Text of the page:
Written by administrator Saturday, 08 October 2011 13:34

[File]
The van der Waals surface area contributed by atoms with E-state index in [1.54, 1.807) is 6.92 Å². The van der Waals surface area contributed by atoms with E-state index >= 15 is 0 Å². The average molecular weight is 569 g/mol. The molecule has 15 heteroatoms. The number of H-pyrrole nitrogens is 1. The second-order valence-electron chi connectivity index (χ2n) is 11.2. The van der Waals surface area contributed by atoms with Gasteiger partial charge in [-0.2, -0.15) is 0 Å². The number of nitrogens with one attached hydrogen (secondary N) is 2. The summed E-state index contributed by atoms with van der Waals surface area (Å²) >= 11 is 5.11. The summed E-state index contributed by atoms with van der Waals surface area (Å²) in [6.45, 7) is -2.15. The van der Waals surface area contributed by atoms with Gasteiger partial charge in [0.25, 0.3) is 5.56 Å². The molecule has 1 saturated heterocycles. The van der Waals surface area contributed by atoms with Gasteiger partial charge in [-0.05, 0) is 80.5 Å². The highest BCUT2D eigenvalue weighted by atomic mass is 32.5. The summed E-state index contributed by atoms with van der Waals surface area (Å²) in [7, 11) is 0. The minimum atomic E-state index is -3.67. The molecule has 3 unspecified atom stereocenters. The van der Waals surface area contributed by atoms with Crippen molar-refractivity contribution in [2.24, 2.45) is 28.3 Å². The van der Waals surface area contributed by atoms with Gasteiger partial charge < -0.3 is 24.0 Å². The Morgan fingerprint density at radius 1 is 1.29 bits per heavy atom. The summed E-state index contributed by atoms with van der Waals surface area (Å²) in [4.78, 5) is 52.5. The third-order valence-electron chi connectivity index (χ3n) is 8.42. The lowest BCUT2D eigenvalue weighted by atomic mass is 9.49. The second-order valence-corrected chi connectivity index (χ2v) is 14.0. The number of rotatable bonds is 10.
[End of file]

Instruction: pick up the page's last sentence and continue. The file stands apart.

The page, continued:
By: Bill Visnic - Senior Editor, AutoObserver.com DETROIT — Midsize pickup trucks — they used to be called "compact" before they got too big for that to make sense — were presumed left for dead by the Detroit Three, but a variety of moves in the past week indicate that General Motors isn't carving any headstones after all. GM hasn't said anything definitive lately about the fate of the midsize Chevrolet Colorado and GMC Canyon nameplates, seeing how their assembly plant in Shreveport, Louisiana, is scheduled to close in mid-2012. But GM doesn't have to, as it has now all but said a new midsize pickup is coming. And it'll be no emerging-market leftover. It looks magnificent and will be built in the U.S. It's no coincidence that just prior to agreeing with the United Auto Workers (UAW) union on a tentative new labor contract, GM showed a concept version of a new midsize pickup at last week's 2011 Frankfurt Auto Show soon to be built in Thailand. There aren't a half-dozen pickups in all of Germany, so some wondered what the Colorado Rally Concept was doing in Frankfurt. But when details of the new GM-UAW labor contract emerged, it became clearer: The Colorado Rally is the trial balloon for the next-generation Colorado/Canyon in the U.S. The UAW's summary of the contract provisions said matter-of-factly that GM's commitments to new products to be built in the U.S. include (at its Wentzville, Missouri, assembly plant), "full shift added and new midsize truck program." If anyone needed more confirmation GM intends to build and sell a next-generation midsize pickup in the U.S., the company doubled down on its clues when it issued a press release with a Bangkok dateline this week boasting that "Chevrolet's highly anticipated new-generation Colorado has been put through final testing in Thailand as General Motors prepares to produce the midsize pickup in its Rayong assembly plant." Press releases about GM products being introduced in Thailand typically are not the stuff of U.S. media relations. Chevrolet provided no details about the Colorado Rally concept save that it is powered by one of GM's new turbodiesel four-cylinder engines. Diesel power is one factor that could vastly improve the fuel-economy portion of midsize pickups' current problem, but diesel-engine cost makes the new diesel engine family an unlikely option for U.S. consumption, although GM has found a way to make the new diesel engine family cost-effective for the Asia-market Colorado.
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